Sulphate removal

BioteQ Environmental Technologies has joined up with Freeport McMoRan to construct and operate a demonstration plant for the removal of sulphate.

BioteQ Environmental Technologies has joined up with Freeport McMoRan Copper and Gold to jointly engineer, construct and operate a demonstration plant for the removal of sulphate and other dissolved solids at the Sierrita copper mine site in southern Arizona.

The plant, to be constructed in 2008, which will use BioteQ’s proprietary Sulf-IX ion-exchange technology, is anticipated to have a total capacity of 125 gallons per minute. The Sierrita project will be the first large-scale application of BioteQ’s Sulf-IX process.

To make it happen, BioteQ will license its technology to Freeport McMoRan and provide the process on an on-going license basis. Freeport McMoRan will use the demonstration plant to evaluate whether the technique is suitable for any of its other sites.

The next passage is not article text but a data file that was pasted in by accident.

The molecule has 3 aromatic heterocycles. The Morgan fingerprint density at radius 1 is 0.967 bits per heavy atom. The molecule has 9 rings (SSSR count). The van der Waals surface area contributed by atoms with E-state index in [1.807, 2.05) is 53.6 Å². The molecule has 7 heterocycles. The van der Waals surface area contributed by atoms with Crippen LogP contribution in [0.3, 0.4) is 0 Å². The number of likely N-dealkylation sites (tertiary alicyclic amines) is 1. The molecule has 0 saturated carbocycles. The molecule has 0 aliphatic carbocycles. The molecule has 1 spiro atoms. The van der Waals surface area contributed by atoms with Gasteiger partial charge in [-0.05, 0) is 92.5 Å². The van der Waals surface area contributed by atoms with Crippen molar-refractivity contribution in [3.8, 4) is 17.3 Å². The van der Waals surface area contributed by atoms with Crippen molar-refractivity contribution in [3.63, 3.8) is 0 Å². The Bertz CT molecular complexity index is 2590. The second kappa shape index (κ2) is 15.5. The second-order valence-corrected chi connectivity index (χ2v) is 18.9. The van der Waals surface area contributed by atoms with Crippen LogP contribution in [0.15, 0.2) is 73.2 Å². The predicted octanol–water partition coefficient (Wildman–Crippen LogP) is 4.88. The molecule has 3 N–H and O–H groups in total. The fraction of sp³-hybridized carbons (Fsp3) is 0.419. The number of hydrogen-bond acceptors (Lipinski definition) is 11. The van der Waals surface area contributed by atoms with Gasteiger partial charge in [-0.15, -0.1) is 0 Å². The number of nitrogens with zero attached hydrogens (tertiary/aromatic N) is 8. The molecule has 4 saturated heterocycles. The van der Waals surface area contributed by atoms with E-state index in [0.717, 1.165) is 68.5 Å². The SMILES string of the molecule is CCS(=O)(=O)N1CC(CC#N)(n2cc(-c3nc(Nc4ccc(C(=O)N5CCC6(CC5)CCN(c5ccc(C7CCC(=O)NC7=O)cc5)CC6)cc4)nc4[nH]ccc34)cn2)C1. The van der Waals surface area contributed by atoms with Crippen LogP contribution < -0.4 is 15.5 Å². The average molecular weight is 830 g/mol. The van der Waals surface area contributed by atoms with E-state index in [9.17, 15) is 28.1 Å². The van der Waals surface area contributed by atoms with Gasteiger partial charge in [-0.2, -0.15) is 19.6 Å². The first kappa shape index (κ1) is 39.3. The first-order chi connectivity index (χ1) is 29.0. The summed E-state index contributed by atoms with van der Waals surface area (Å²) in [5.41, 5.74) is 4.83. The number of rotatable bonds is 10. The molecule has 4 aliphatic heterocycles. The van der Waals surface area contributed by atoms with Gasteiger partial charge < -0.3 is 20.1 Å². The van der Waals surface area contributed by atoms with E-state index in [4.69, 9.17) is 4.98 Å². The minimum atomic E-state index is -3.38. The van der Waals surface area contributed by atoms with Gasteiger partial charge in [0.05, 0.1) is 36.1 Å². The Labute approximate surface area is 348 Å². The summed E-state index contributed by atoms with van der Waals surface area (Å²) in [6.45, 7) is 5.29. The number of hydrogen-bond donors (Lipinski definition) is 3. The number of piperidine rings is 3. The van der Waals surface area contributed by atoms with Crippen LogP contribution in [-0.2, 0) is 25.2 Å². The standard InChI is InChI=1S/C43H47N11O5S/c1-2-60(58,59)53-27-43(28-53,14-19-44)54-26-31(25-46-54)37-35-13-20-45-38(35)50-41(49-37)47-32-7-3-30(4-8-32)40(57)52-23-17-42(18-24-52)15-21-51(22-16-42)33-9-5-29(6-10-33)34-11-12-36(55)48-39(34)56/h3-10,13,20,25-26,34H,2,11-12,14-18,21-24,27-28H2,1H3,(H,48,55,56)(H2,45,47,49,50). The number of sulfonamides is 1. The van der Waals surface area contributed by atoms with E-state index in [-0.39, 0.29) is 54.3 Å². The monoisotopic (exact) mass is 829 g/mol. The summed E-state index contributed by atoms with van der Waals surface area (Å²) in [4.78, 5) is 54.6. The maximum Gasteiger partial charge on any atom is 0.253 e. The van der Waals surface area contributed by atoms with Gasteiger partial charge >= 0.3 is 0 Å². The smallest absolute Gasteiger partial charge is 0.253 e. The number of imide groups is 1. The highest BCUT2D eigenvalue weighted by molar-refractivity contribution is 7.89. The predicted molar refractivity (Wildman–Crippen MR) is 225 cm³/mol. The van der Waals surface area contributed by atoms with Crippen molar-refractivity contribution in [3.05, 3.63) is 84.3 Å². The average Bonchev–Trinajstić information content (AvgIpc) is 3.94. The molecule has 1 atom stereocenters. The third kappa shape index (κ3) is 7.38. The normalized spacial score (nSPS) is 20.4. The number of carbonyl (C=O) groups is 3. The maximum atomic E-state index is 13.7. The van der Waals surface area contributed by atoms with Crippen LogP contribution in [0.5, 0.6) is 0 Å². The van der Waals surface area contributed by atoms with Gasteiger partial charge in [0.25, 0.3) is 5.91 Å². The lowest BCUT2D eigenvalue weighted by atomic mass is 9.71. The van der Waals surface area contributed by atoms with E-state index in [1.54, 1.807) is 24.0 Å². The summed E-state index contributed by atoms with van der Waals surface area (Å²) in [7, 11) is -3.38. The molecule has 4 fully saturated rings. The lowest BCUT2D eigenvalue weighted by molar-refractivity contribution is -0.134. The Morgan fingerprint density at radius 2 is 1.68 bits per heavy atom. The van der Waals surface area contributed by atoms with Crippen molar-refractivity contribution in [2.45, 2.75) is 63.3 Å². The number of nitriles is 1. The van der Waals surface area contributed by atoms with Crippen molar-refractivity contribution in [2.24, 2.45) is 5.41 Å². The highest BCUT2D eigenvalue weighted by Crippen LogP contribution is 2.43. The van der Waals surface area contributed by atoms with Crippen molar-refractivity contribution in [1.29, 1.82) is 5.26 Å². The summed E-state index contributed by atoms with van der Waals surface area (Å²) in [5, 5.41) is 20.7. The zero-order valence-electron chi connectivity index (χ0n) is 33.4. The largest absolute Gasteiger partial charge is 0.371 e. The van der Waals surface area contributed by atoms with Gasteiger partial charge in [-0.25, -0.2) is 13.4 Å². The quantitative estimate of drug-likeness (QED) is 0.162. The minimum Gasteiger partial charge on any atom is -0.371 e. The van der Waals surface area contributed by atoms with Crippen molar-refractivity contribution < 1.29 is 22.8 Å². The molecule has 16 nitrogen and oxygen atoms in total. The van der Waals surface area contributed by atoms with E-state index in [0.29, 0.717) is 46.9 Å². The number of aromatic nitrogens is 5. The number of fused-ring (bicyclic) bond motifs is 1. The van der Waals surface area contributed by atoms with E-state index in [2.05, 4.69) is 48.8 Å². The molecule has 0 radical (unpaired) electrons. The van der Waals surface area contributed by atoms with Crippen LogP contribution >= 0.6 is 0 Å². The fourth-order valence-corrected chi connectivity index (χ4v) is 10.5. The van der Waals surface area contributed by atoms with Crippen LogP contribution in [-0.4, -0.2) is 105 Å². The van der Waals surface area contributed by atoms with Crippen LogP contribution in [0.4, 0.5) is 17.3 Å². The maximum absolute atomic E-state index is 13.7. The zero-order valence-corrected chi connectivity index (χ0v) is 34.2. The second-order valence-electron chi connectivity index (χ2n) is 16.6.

The Sulf-IX ion exchange process itself is a two stage process employing two different resins to remove calcium and sulphate ions (Ca2+ and SO42-) from water. The resins are regenerated using the low-cost reagents, sulphuric acid and lime, so that the only products of the process are clean water that can be discharged or re-used, and a solid gypsum product that can be used in building products and fertilizer production.

Gypsum is non-toxic and forms under atmospheric conditions, which is in contrast with conventional membrane processes for sulphate removal that require the energy intensive formation of solid crystals and their subsequent disposal in licensed depositories.

The process is claimed to have several potential advantages over other sulphate removal technologies, such as reverse osmosis, including lower capital and operating costs, and elimination of a residual product that would require either further treatment and/or costly disposal.